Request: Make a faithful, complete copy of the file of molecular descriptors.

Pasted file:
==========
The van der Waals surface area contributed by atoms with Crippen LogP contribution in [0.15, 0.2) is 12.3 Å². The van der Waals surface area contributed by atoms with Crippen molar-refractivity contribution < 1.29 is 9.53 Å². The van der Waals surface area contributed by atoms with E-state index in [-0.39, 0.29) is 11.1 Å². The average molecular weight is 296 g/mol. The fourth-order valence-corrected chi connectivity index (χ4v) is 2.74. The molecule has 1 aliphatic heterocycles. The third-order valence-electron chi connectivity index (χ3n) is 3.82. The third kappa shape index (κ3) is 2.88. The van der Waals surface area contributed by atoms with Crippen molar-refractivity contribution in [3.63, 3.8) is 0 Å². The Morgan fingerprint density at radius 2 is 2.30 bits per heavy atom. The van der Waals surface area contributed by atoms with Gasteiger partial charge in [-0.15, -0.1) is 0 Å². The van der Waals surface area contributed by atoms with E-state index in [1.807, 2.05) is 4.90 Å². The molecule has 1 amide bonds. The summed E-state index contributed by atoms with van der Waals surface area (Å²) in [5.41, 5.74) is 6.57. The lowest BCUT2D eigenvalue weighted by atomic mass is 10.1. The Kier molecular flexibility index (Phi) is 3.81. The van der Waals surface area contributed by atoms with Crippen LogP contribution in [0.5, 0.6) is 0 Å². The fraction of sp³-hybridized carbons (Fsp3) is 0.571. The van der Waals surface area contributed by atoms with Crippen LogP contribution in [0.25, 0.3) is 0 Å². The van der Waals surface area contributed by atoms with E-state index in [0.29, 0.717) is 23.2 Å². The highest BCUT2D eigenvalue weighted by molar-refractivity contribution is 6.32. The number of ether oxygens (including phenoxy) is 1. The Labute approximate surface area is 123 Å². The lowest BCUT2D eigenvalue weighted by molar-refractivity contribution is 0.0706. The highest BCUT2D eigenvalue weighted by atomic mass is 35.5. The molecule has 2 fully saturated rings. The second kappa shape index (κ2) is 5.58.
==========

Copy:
The van der Waals surface area contributed by atoms with Crippen LogP contribution in [0.15, 0.2) is 12.3 Å². The van der Waals surface area contributed by atoms with Crippen molar-refractivity contribution < 1.29 is 9.53 Å². The van der Waals surface area contributed by atoms with E-state index in [-0.39, 0.29) is 11.1 Å². The average molecular weight is 296 g/mol. The fourth-order valence-corrected chi connectivity index (χ4v) is 2.74. The molecule has 1 aliphatic heterocycles. The third-order valence-electron chi connectivity index (χ3n) is 3.82. The third kappa shape index (κ3) is 2.88. The van der Waals surface area contributed by atoms with Crippen molar-refractivity contribution in [3.63, 3.8) is 0 Å². The Morgan fingerprint density at radius 2 is 2.30 bits per heavy atom. The van der Waals surface area contributed by atoms with Gasteiger partial charge in [-0.15, -0.1) is 0 Å². The van der Waals surface area contributed by atoms with E-state index in [1.807, 2.05) is 4.90 Å². The molecule has 1 amide bonds. The summed E-state index contributed by atoms with van der Waals surface area (Å²) in [5.41, 5.74) is 6.57. The lowest BCUT2D eigenvalue weighted by atomic mass is 10.1. The Kier molecular flexibility index (Phi) is 3.81. The van der Waals surface area contributed by atoms with Crippen LogP contribution in [0.5, 0.6) is 0 Å². The fraction of sp³-hybridized carbons (Fsp3) is 0.571. The van der Waals surface area contributed by atoms with Crippen LogP contribution in [0.25, 0.3) is 0 Å². The van der Waals surface area contributed by atoms with E-state index in [0.29, 0.717) is 23.2 Å². The highest BCUT2D eigenvalue weighted by molar-refractivity contribution is 6.32. The number of ether oxygens (including phenoxy) is 1. The Labute approximate surface area is 123 Å². The lowest BCUT2D eigenvalue weighted by molar-refractivity contribution is 0.0706. The highest BCUT2D eigenvalue weighted by atomic mass is 35.5. The molecule has 2 fully saturated rings. The second kappa shape index (κ2) is 5.58.